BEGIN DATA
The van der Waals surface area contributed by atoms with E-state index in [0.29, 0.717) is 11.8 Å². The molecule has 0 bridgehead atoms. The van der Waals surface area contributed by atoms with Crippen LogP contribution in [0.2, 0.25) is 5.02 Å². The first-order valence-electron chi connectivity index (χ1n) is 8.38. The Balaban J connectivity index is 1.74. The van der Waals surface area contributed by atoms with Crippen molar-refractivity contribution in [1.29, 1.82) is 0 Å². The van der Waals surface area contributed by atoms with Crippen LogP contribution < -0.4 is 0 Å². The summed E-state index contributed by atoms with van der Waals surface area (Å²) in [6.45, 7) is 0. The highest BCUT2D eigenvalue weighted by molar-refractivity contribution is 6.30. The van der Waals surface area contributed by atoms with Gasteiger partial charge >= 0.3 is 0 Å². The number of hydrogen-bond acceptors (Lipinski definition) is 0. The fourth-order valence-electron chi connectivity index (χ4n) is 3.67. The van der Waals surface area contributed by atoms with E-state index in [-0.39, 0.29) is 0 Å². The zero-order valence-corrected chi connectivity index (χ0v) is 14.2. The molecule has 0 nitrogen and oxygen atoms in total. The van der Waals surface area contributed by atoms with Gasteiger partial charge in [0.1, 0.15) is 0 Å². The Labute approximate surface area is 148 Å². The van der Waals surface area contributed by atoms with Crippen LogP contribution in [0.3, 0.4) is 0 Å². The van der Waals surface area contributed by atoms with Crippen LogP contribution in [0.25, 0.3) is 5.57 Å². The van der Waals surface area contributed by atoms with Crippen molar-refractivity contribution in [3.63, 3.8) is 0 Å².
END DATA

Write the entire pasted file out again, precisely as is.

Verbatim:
The van der Waals surface area contributed by atoms with E-state index in [0.29, 0.717) is 11.8 Å². The molecule has 0 bridgehead atoms. The van der Waals surface area contributed by atoms with Crippen LogP contribution in [0.2, 0.25) is 5.02 Å². The first-order valence-electron chi connectivity index (χ1n) is 8.38. The Balaban J connectivity index is 1.74. The van der Waals surface area contributed by atoms with Crippen molar-refractivity contribution in [1.29, 1.82) is 0 Å². The van der Waals surface area contributed by atoms with Crippen LogP contribution < -0.4 is 0 Å². The summed E-state index contributed by atoms with van der Waals surface area (Å²) in [6.45, 7) is 0. The highest BCUT2D eigenvalue weighted by molar-refractivity contribution is 6.30. The van der Waals surface area contributed by atoms with Gasteiger partial charge >= 0.3 is 0 Å². The number of hydrogen-bond acceptors (Lipinski definition) is 0. The fourth-order valence-electron chi connectivity index (χ4n) is 3.67. The van der Waals surface area contributed by atoms with E-state index in [-0.39, 0.29) is 0 Å². The zero-order valence-corrected chi connectivity index (χ0v) is 14.2. The molecule has 0 nitrogen and oxygen atoms in total. The van der Waals surface area contributed by atoms with Gasteiger partial charge in [0.1, 0.15) is 0 Å². The Labute approximate surface area is 148 Å². The van der Waals surface area contributed by atoms with Crippen LogP contribution in [0.3, 0.4) is 0 Å². The van der Waals surface area contributed by atoms with Crippen LogP contribution in [0.25, 0.3) is 5.57 Å². The van der Waals surface area contributed by atoms with Crippen molar-refractivity contribution in [3.63, 3.8) is 0 Å².